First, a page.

Elizabeth Allison, Professor and Chair of the online PhD Ecology, Spirituality, and Religion at CIIS Elizabeth Allison

Program Chair
Ecology, Spirituality, and Religion
School of Consciousness and Transformation (SCT)

Associate Professor
Philosophy, Cosmology, and Consciousness
School of Consciousness and Transformation (SCT)

PhD, University of California, Berkeley

MEM, Yale School of Forestry and Environmental Studies

MAR, Yale Divinity School

BA, Williams College

Elizabeth Allison, PhD, is a leader in the transdisciplinary field of Religion & Ecology. She studies the convergence of religion and ethics with environmental policy and practice, devoting particular attention to biodiversity, waste, ecological place, and climate change. She is Associate Professor of Ecology and Religion at the California Institute of Integral Studies in San Francisco, where she founded and chairs the graduate program in Ecology, Spirituality, and Religion and created the Religion & Ecology Summit series of annual conferences. She is co-editor of After the Death of Nature: Carolyn Merchant and the Future of Human-Nature Relationsand has authored dozens of articles and chapters on environmental ethics, mountain socio-ecology, Buddhism, and waste, appearing in journals such as WIREs Climate ChangeReligionsMountain Research and DevelopmentJournal for the Study of Religion, Nature, and Culture, and in edited volumes on Bhutanreligionnature, and geography. Her work on religious responses to climate change has been cited by the Intergovernmental Panel on Climate Change (IPCC), the Earth Charter, and the World Bank’s Development Dialogue. A former Fulbright scholar in Nepal, she holds degrees in environmental management from the University of California - Berkeley and Yale University, and in religion from Yale and Williams College.  Her current book project is The Topography of Karma: Religion, Environment, and Development in Modernizing Bhutan.

Elizabeth Allison's selected essays:

New research project: Life without Ice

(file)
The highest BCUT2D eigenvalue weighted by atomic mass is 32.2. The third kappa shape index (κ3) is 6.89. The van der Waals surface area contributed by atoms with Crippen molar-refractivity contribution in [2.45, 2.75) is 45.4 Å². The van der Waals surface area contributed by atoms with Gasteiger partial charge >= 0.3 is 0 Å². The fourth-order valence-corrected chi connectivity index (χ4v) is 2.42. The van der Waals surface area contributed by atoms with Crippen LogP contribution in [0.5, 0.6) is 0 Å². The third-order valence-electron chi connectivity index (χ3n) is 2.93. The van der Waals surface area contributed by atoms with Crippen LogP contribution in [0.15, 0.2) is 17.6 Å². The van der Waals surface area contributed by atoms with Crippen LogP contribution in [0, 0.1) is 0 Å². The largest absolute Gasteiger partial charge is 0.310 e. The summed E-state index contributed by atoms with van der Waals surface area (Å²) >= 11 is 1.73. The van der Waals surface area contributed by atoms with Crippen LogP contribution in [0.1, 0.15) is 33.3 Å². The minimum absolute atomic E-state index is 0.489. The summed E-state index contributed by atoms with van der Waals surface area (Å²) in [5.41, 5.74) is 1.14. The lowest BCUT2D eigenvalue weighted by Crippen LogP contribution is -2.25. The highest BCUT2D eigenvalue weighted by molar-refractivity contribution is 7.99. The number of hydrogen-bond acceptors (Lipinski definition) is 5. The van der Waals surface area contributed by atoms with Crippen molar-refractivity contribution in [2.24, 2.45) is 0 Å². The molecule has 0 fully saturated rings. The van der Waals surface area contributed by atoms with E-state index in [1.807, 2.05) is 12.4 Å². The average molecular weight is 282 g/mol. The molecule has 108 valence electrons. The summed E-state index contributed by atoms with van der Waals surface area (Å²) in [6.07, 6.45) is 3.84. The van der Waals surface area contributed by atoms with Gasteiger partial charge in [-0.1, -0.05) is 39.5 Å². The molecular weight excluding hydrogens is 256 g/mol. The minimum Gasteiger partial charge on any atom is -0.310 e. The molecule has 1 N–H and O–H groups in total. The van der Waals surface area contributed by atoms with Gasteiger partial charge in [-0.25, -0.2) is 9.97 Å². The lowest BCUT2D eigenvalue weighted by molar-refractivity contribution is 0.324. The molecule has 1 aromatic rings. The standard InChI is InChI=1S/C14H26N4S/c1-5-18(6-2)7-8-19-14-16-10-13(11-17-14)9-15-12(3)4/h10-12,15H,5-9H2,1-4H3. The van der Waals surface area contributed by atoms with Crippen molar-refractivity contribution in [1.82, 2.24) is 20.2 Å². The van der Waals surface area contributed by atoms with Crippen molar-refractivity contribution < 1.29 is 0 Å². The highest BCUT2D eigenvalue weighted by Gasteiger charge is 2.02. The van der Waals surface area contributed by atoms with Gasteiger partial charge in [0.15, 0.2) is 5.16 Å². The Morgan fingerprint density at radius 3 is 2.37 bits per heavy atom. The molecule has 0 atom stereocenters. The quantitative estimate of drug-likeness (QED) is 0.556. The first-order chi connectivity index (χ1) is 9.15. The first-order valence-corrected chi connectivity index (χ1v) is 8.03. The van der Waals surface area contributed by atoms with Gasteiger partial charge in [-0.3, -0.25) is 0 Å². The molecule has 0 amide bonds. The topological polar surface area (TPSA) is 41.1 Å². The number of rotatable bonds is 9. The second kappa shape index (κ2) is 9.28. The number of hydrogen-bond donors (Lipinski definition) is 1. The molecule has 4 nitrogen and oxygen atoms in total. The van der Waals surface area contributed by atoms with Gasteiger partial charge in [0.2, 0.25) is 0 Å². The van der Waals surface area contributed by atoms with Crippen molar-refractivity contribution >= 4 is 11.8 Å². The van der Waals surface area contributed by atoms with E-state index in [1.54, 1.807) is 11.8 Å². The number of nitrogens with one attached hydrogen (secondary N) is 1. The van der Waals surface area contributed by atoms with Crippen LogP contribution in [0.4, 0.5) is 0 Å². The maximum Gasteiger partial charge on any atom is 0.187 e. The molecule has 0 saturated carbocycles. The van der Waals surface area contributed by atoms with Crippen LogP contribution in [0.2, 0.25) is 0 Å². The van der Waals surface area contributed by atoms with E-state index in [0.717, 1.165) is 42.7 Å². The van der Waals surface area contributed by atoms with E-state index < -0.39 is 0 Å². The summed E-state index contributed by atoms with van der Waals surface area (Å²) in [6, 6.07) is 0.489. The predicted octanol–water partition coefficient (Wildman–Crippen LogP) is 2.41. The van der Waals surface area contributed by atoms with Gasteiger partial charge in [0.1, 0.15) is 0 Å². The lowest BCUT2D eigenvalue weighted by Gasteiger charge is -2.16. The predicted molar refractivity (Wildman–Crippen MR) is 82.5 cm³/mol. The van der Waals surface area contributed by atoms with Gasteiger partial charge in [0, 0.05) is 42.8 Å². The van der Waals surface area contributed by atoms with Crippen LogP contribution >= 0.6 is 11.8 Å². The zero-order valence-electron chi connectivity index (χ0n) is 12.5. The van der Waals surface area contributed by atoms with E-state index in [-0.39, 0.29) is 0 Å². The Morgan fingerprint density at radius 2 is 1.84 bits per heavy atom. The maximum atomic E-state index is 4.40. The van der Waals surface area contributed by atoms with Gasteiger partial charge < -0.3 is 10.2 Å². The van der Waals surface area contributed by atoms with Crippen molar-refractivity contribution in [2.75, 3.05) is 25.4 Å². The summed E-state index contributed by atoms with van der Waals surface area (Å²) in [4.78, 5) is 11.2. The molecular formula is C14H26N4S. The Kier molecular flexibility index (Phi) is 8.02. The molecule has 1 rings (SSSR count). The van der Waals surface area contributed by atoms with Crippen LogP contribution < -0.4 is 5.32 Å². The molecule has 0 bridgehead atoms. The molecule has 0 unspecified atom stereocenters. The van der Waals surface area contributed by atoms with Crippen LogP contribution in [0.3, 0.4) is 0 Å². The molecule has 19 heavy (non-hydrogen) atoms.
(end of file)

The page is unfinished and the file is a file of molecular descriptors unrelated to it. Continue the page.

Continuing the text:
The Reincarnation of Waste: A Case Study of Spiritual Ecology Activism for Household Solid Waste Management. in Religions 2019: 10(9)

Deity Citadels: Sacred Sites of Bio-Cultural Resistance and Resilience in BhutanReligions 2019: 10(4)

Race, Trauma, and Climate Change. Yale Divinity School's Reflections magazine 2019

Spirituality and Ecology, in The Routledge International Handbook of Spirituality in Society and the Professions, 2019.

Toward a Feminist Ethic of Care for Climate ChangeJournal of Feminist Studies in Religion 2017: 33(2)

The Spiritual Significance of Glaciers in an Age of Climate ChangeWIREs Climate Change 2015: 6(5)

"At the Boundary of Modernity: Religion, Technocracy, and Waste Management in Bhutan" in Megan Adamson Sijapati and Jessica Vantine Birkenholtz, eds. Religion and Modernity in the Himalaya. New York: Routledge, 2015. Click here for details on this book.

"Religion Inscribed in the Landscape: Sacred Sites, Local Deities and Natural Resource Use in the Himalayas" in Stanley D. Brun, ed. The Changing World Religion Map: Sacred Places, Identities, Practices and Politics. New York: Springer Publishing, 2015. Click here for details on this book.

Waste and Worldviews: Garbage and Pollution Challenges in Bhutan. The Journal for the Study of Religion, Nature, and Culture 2014: 8(4).

"The Himalayas" in Joel Campbell, Jingjing Liu, Sony Pellissery, eds. Encyclopedia of Sustainability 7/10: China, India, and East and Southeast Asia: Assessing Sustainability. MA: Berkshire Publishing Group, 2012.

"Gross National Happiness" in Daniel Fogel, Sarah Fredericks, and Ian Spellerberg, eds. Encyclopedia of Sustainability 6/10: Measurements, Indicators, and Research Methods for Sustainability.  MA: Berkshire Publishing Group, 2011.

"Biodiversity" in Willis Jenkins, ed. Encyclopedia of Sustainability 1/10:  The Spirit of Sustainability. MA: Berkshire Publishing Group, 2009.

"Forests" in Willis Jenkins, ed. Encyclopedia of Sustainability 1/10:  The Spirit of Sustainability. MA: Berkshire Publishing Group, 2009.

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